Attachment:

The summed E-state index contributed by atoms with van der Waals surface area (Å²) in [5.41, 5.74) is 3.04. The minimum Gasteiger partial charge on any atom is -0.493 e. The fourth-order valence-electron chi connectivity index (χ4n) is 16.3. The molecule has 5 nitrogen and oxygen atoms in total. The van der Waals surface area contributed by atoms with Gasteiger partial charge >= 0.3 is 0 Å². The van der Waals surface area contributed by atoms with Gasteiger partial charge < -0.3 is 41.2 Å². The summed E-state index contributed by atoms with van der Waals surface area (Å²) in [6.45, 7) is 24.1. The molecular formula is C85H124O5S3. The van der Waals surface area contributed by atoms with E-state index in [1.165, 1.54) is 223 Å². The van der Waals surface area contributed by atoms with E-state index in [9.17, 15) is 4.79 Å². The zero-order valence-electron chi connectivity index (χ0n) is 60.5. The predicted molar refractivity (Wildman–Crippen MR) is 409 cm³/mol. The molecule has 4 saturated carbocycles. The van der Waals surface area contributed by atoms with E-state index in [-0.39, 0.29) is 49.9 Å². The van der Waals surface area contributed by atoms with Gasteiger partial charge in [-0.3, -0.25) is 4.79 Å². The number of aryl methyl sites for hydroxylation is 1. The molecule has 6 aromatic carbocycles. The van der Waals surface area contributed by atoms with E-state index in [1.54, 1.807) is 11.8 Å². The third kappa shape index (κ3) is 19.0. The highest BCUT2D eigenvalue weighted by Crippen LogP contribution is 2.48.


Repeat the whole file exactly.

The summed E-state index contributed by atoms with van der Waals surface area (Å²) in [5.41, 5.74) is 3.04. The minimum Gasteiger partial charge on any atom is -0.493 e. The fourth-order valence-electron chi connectivity index (χ4n) is 16.3. The molecule has 5 nitrogen and oxygen atoms in total. The van der Waals surface area contributed by atoms with Gasteiger partial charge >= 0.3 is 0 Å². The van der Waals surface area contributed by atoms with Gasteiger partial charge < -0.3 is 41.2 Å². The summed E-state index contributed by atoms with van der Waals surface area (Å²) in [6.45, 7) is 24.1. The molecular formula is C85H124O5S3. The van der Waals surface area contributed by atoms with E-state index in [1.165, 1.54) is 223 Å². The van der Waals surface area contributed by atoms with E-state index in [9.17, 15) is 4.79 Å². The zero-order valence-electron chi connectivity index (χ0n) is 60.5. The predicted molar refractivity (Wildman–Crippen MR) is 409 cm³/mol. The molecule has 4 saturated carbocycles. The van der Waals surface area contributed by atoms with E-state index in [-0.39, 0.29) is 49.9 Å². The van der Waals surface area contributed by atoms with Gasteiger partial charge in [-0.3, -0.25) is 4.79 Å². The number of aryl methyl sites for hydroxylation is 1. The molecule has 6 aromatic carbocycles. The van der Waals surface area contributed by atoms with E-state index in [1.54, 1.807) is 11.8 Å². The third kappa shape index (κ3) is 19.0. The highest BCUT2D eigenvalue weighted by Crippen LogP contribution is 2.48.